Myriad options available with SPBM Policies!

Silos as barriers

The divide between storage and virtualization teams is much less today. In the good old days, there was a organizational fence between storage and virtualization teams. These days I’m seeing fewer and fewer operational silos between storage and virtualization teams. The operational aspects of vVols shift the way that storage capacity is consumed and the way that data services policies are assigned. Virtualization ops teams are put in direct control of many functions that were the responsibility of the storage teams in the VMFS age. As IT organizations become less specialized, it is far easier for vVols to be introduced without causing tension and angst in IT camps and silos.

Are the days of tech silos over?

Increased efficiency at scale

With vVols we can enjoy better efficiency in allocating capacity with vVols (provision required vDisk capacity and not a bunch of VMFS overhead). It is not uncommon to see a 10 to 15% reduction in capacity consumption when the same workload is moved from VMFS to vVols. I see this routinely when working with small and large customers. 

The performance benefits of vVols can also be significant. with storage provider based snapshots is huge. This VMware whitepaper provides weighty arguments in favor of vVols based storage if virtual machine snapshots are employed – https://tinyurl.com/2adjn4eu The comparison graphs that show VMFS versus vVols performance when vVols are present is eye-opening! Other performance benefits can come from thinks like vDisk level QoS policies, where IO or throughput limits can be set and enforced. What a great way to reduce noisy neighbor issues!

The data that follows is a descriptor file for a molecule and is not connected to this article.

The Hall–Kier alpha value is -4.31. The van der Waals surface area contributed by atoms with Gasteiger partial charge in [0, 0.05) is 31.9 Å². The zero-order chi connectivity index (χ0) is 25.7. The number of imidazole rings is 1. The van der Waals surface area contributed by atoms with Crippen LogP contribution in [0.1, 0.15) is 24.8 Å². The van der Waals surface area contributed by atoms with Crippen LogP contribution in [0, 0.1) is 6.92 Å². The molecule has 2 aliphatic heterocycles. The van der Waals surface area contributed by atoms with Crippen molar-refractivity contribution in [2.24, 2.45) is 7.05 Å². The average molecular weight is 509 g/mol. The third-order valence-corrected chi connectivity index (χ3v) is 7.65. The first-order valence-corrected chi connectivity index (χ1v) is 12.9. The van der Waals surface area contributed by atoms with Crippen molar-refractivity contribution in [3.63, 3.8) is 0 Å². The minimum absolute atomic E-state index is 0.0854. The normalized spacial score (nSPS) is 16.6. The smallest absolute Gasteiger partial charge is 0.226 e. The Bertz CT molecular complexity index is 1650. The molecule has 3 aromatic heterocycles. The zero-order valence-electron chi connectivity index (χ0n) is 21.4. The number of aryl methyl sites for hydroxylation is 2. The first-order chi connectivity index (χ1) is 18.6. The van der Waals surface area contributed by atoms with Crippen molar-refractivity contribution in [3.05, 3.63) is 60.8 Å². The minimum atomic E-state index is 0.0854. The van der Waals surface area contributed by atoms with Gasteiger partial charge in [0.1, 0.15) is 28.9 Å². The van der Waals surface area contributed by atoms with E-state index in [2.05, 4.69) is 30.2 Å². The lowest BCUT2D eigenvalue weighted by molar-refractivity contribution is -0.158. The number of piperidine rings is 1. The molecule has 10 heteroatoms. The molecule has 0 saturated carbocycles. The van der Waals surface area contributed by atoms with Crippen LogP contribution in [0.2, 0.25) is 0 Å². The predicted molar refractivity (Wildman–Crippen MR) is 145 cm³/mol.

Seriously – you need to read this amazing VMware paper!

Telemetry and metrics

This is one of things that I find the most compelling about vVols in 2023. I love me some data and vVols lets us derive performance and capacity insights at a VM and vDisk level of granularity. With VMFS, we can’t easily see back-end performance and capacity utilization statistics or trends when tens or hundreds of VMs are deployed on a shared datastore. Since vVols operate as individual volumes, we get to enjoy more granular views of storage stats. And with modern data services platforms like Pure Storage, we present these statistics right in the vSphere Web Client via our plugin integration. This means that an operator doesn’t need to access a backend storage interface to consume these stats – they are right there in the vCenter UI and available via REST API as well!

vDisk level telemetry is a game changer!


So, why are we still talking about vVols in 2023?

The efficiency, automation, and telemetry benefits that come with vVols help us more easily adopt a cloud operating model. In the same way that large service providers and public clouds operate efficiently, consistently, and securely – modern IT organizations desire the same operational capabilities. vVols have matured and are now considered as a core vSphere feature. It’s a great time to take ‘em for a spin!